I'm not sure of any particular positions for a body to be placed in coffin. It is just best to make sure that the body is buried in the white garment called a "Shroud." I'm not sure of many laws regarding the creation of a Jewish graveyard, but According to Jewish law, a Jew should be buried among Jews. It is forbidden for a Jew to be buried in a mixed- denomination cemetery, or in a cemetery that allows the burial of questionably converted Jews. A proper Jewish grave is one in which the casket is laid directly in the ground, and covered with earth/dirt until it is full and a small mound is formed on top. The grave should be at least forty inches deep, and wide and long enough for the casket.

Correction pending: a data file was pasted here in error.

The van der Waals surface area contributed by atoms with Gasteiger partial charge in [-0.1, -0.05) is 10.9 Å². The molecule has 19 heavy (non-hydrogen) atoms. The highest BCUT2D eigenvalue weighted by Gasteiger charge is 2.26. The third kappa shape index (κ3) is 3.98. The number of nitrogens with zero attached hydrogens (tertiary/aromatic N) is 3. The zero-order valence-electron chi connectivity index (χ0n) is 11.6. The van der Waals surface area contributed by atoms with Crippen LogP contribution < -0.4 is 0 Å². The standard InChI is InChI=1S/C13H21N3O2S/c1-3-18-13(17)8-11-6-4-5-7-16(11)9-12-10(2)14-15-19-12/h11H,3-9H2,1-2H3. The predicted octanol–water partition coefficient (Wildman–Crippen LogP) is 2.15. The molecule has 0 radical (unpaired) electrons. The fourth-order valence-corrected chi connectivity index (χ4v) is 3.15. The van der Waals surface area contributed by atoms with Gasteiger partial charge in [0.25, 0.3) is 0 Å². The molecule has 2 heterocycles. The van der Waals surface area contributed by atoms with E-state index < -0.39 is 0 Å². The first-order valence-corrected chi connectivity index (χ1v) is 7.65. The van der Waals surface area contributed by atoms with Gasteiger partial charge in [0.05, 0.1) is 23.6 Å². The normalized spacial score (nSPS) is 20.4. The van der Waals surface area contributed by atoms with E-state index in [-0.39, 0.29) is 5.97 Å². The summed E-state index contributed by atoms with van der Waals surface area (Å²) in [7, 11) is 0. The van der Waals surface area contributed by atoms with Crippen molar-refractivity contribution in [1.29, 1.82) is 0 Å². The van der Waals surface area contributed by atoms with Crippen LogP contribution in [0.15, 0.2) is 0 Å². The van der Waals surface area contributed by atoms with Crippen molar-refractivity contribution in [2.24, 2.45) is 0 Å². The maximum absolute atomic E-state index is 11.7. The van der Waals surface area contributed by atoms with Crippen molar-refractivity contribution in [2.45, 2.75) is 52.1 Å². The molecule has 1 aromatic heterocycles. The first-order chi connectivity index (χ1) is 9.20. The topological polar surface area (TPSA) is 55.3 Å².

Above-ground burial, though, is strictly forbidden according to Jewish law, and Kabbalah adds that all alternative burial options interfere severely with the eternal rest of the soul. Then, of course, there is the tombstone. The tombstone is usually placed at the head of the grave, and the plot outlined with a low lying frame. The tombstone should be made from stone or granite and similar to those around it. It is customary to then engrave the Hebrew name of the deceased and his or her father's name, as well as the Hebrew date and year of passing on the tombstone. On all tombstones one adds the Hebrew letters תנצב''ה, which in acrostic form means "May his (her) soul be bound in the binding of life." Others write on the heading פ"נ , which means "Here is buried." Carving or engraving the form of a human being on the tombstone and mounting any pictures is forbidden. And also one should avoid writing the persons qualities and such. Hope this helps.